Less than a year since Animal Collective’s Centipede Hz saw them revert from the comparative poppiness of Merriweather Post Pavilion, the band continues futher down their glitchy, unsettled rabbit hole.
Their new remix EP, Monkey Been To Burntown, is a resolutely challenging one, featuring the already clanging, restless psychedlics of their tracks ‘Monkey Riches’ and ‘New Town Burnout’ twisted and turned inside out, back to front and firmly out of the ordinary. And they were pretty extraordinary to begin with.
Including three separate remixes of ‘Monkey Riches’ re-imagined by Gang Gang Dance’s Brian DeGraw, Traxman and Teengirl Fantasy, and one of ‘New Town Burnout’ by Shabazz Palaces, things go from the relatively straightforward to the totally reinvented; the more whimsical fare seen on the originals largely taking a more sinister, beat-driven turn. As such, the EP by no means makes for a pleasant listen - messy and dark, it feels like less of a record and more like a statement of their intent to avoid the mainstream like the plague.
The remixes of ‘Monkey Riches’ vary enormously, in parts unrecognisable and in others almost indistinguishable from the original. DeGraw’s remix plays it somewhat safer than the other pair, with a long, atmospheric intro dropping into a beat laden with fluttering, pulsating fills. The track remains in line with both Gang Gang Dance and Animal Collective, remaining faithful to the original in that Avey Tare’s vocal performance, in parts, remains intact. For those further expecting anything ‘intact’ about the remixes on this EP, the fun stops there. The other two ‘Monkey Riches’ on here are pieces of work in themselves with a couple Animal Collective samples thrown in for good measure. Not that this is a necessarily a bad thing, the pulsating, driving rhythms of Traxman’s remix are excellent; the syncopation working nicely with a vocal sample used with equally percussive purpose.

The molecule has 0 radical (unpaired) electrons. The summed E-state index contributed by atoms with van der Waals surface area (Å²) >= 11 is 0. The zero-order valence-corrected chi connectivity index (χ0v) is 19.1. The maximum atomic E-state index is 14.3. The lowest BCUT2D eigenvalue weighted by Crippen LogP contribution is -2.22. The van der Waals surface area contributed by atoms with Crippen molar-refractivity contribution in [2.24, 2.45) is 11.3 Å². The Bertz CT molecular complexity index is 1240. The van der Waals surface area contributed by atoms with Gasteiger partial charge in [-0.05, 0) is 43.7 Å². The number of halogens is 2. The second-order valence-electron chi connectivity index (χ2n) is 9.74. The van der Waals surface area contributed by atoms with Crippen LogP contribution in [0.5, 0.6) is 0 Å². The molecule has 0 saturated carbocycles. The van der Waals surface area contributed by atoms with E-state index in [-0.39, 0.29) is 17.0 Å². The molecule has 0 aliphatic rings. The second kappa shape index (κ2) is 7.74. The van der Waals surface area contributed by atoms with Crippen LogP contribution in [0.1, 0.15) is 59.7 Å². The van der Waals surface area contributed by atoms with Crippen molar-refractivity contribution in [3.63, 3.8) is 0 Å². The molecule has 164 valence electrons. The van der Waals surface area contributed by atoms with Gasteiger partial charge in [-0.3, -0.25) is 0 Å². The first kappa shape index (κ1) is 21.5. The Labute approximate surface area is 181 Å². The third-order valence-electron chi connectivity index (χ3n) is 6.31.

The stand out on this EP, however, is the version of ‘New Town Burnout’. Hugely imaginative and sinister, Shabazz Palaces deconstruct the track into its composite parts, embellishing the minor aspects of its predecessor and completely discarding the major ones. The result is a nightmarish and ominous mix of creeping bass lines, stabbing keys and vocals that lurk menacingly at the back of the mix; this remix merely nods to the original, doing so in a way that renders it both refreshingly apart and eerily similar to it. Very, very accomplished stuff.
However, as a whole the EP doesn’t hit the mark. Not only is the only link between the tracks that they are vaguely related to Animal Collective, but within the tracks themselves there are often many ideas out of context with one another. As such, the EP doesn’t really work as a cohesive whole and is not overly enjoyable as a result. This is probably the ideal scenario for this enduringly innovative band; the more they challenge their fanbase, the more hardcore and niche it becomes, the less fair-weather, casual ones they are burdened with. Thus the circle of life is complete.
6Jon Clark's Score